I wasn’t sporty in high school, dabbling here and there in a multitude of soccer, basketball and track. I never took anything serious and just had fun. I’ve been swimming since I was 5, but not competitively. I never considered myself an athlete…and while I find it hard to consider myself one today, I know I’m moving in the right direction. At 35, I am getting there. It’s a slow journey, but I’m in it for the long run. Literally.  The difference between the past and this year is I’m pushing myself further, following a plan and focusing on an end goal. I know an end goal is key in my progression.

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Team “Cherries Were on Sale” pushed me through a tough 8K in 45 minutes. Without them there, it wouldn’t have happened.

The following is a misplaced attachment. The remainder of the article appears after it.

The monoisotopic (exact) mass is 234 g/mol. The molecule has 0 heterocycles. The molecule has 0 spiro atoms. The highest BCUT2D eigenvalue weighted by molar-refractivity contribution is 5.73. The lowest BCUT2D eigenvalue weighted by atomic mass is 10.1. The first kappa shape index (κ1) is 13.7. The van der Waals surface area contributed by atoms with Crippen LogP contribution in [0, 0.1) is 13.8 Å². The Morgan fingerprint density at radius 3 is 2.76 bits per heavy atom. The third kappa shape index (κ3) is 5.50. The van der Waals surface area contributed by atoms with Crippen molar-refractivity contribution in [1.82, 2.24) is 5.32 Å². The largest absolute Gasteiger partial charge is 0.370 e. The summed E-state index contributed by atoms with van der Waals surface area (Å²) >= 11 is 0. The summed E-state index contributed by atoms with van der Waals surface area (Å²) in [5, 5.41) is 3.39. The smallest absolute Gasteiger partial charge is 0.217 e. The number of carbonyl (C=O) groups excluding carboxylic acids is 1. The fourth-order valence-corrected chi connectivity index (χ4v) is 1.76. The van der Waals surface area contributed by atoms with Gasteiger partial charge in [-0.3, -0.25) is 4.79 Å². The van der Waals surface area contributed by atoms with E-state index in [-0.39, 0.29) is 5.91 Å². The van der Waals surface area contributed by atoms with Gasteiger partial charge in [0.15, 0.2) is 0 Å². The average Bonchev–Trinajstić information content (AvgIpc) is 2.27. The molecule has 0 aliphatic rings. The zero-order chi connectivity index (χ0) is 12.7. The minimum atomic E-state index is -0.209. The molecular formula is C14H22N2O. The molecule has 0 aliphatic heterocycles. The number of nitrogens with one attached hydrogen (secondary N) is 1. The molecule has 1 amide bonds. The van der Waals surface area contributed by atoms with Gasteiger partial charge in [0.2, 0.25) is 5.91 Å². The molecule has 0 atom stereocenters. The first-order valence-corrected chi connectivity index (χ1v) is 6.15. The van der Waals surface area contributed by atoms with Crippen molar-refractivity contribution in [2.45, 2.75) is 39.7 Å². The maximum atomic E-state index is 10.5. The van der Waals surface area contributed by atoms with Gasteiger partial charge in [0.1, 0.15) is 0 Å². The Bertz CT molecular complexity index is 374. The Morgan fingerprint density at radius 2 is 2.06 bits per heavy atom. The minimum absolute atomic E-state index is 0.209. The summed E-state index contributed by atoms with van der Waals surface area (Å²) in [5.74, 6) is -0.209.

I’ve had some amazing support over the past 6 months. Words on encouragement: (that I thought may be “turn off that alarm clock!” at 5am were actually “I’m really proud you’re sticking with this”.) to advice from experienced triathletes (“you got this!” and “gradually add more time in your aero position to get use to it”) to training swims, bikes and runs with amazing people. A not so great bike ride can turn into a good experience with a good friend to commiserate with and then remind ourselves how far we’ve come! I am lucky and have truly enjoyed this journey, I would have given up a hundred times without the help of my training partners.

I’ve completed my first 90K bike this week, which felt surprisingly good. My bike is fitting and the seat feels good (huge relief on both fronts (and backsides!)). Of course, I should have done more hills.